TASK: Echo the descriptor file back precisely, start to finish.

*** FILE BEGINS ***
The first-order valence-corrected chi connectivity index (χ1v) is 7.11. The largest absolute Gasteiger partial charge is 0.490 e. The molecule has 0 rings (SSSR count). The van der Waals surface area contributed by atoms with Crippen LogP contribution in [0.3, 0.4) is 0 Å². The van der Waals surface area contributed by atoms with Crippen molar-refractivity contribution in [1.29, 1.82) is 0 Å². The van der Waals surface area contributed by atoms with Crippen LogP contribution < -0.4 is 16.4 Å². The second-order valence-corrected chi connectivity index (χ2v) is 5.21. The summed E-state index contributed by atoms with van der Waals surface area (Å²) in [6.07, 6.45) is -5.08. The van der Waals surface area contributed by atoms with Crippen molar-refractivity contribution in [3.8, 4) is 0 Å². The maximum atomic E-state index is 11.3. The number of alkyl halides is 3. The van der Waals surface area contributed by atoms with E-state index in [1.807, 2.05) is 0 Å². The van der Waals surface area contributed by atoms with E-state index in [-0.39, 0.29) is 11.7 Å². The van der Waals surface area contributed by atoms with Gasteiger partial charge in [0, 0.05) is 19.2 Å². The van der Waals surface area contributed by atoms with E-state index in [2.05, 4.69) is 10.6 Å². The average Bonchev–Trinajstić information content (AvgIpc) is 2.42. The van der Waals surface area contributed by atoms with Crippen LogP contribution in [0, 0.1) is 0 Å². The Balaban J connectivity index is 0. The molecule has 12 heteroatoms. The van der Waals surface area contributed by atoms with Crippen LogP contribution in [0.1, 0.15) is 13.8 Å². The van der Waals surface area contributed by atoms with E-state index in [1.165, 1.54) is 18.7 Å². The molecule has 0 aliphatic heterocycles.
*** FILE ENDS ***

The first-order valence-corrected chi connectivity index (χ1v) is 7.11. The largest absolute Gasteiger partial charge is 0.490 e. The molecule has 0 rings (SSSR count). The van der Waals surface area contributed by atoms with Crippen LogP contribution in [0.3, 0.4) is 0 Å². The van der Waals surface area contributed by atoms with Crippen molar-refractivity contribution in [1.29, 1.82) is 0 Å². The van der Waals surface area contributed by atoms with Crippen LogP contribution < -0.4 is 16.4 Å². The second-order valence-corrected chi connectivity index (χ2v) is 5.21. The summed E-state index contributed by atoms with van der Waals surface area (Å²) in [6.07, 6.45) is -5.08. The van der Waals surface area contributed by atoms with Crippen molar-refractivity contribution in [3.8, 4) is 0 Å². The maximum atomic E-state index is 11.3. The number of alkyl halides is 3. The van der Waals surface area contributed by atoms with E-state index in [1.807, 2.05) is 0 Å². The van der Waals surface area contributed by atoms with E-state index in [-0.39, 0.29) is 11.7 Å². The van der Waals surface area contributed by atoms with Gasteiger partial charge in [0, 0.05) is 19.2 Å². The van der Waals surface area contributed by atoms with E-state index in [2.05, 4.69) is 10.6 Å². The average Bonchev–Trinajstić information content (AvgIpc) is 2.42. The van der Waals surface area contributed by atoms with Crippen LogP contribution in [0, 0.1) is 0 Å². The Balaban J connectivity index is 0. The molecule has 12 heteroatoms. The van der Waals surface area contributed by atoms with Crippen LogP contribution in [0.1, 0.15) is 13.8 Å². The van der Waals surface area contributed by atoms with E-state index in [1.165, 1.54) is 18.7 Å². The molecule has 0 aliphatic heterocycles.